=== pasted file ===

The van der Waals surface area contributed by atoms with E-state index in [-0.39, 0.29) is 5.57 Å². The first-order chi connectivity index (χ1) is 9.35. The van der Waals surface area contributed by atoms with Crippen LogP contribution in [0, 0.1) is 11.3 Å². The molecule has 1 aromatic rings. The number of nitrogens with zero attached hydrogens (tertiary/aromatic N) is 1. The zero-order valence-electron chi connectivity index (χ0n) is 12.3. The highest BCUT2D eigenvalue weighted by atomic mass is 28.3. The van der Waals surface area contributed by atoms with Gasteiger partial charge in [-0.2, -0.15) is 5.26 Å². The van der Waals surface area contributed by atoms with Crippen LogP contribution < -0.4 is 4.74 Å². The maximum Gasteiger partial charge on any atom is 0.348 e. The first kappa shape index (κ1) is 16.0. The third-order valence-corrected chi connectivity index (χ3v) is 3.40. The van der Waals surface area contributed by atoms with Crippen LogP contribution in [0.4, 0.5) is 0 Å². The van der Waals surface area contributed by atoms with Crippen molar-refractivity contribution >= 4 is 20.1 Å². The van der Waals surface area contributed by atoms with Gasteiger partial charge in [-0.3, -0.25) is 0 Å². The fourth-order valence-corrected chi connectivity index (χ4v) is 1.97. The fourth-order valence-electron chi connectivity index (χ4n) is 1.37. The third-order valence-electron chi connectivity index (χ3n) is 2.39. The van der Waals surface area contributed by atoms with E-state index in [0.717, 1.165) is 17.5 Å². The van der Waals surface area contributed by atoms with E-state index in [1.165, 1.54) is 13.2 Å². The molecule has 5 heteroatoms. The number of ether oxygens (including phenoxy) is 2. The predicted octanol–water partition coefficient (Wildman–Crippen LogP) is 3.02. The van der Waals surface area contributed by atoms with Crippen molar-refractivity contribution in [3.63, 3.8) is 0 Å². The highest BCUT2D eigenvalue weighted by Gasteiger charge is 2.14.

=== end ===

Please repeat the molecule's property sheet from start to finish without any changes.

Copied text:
The van der Waals surface area contributed by atoms with E-state index in [-0.39, 0.29) is 5.57 Å². The first-order chi connectivity index (χ1) is 9.35. The van der Waals surface area contributed by atoms with Crippen LogP contribution in [0, 0.1) is 11.3 Å². The molecule has 1 aromatic rings. The number of nitrogens with zero attached hydrogens (tertiary/aromatic N) is 1. The zero-order valence-electron chi connectivity index (χ0n) is 12.3. The highest BCUT2D eigenvalue weighted by atomic mass is 28.3. The van der Waals surface area contributed by atoms with Gasteiger partial charge in [-0.2, -0.15) is 5.26 Å². The van der Waals surface area contributed by atoms with Crippen LogP contribution < -0.4 is 4.74 Å². The maximum Gasteiger partial charge on any atom is 0.348 e. The first kappa shape index (κ1) is 16.0. The third-order valence-corrected chi connectivity index (χ3v) is 3.40. The van der Waals surface area contributed by atoms with Crippen LogP contribution in [0.4, 0.5) is 0 Å². The van der Waals surface area contributed by atoms with Crippen molar-refractivity contribution >= 4 is 20.1 Å². The van der Waals surface area contributed by atoms with Gasteiger partial charge in [-0.3, -0.25) is 0 Å². The fourth-order valence-corrected chi connectivity index (χ4v) is 1.97. The fourth-order valence-electron chi connectivity index (χ4n) is 1.37. The third-order valence-electron chi connectivity index (χ3n) is 2.39. The van der Waals surface area contributed by atoms with E-state index in [0.717, 1.165) is 17.5 Å². The van der Waals surface area contributed by atoms with E-state index in [1.165, 1.54) is 13.2 Å². The molecule has 5 heteroatoms. The number of ether oxygens (including phenoxy) is 2. The predicted octanol–water partition coefficient (Wildman–Crippen LogP) is 3.02. The van der Waals surface area contributed by atoms with Crippen molar-refractivity contribution in [3.63, 3.8) is 0 Å². The highest BCUT2D eigenvalue weighted by Gasteiger charge is 2.14.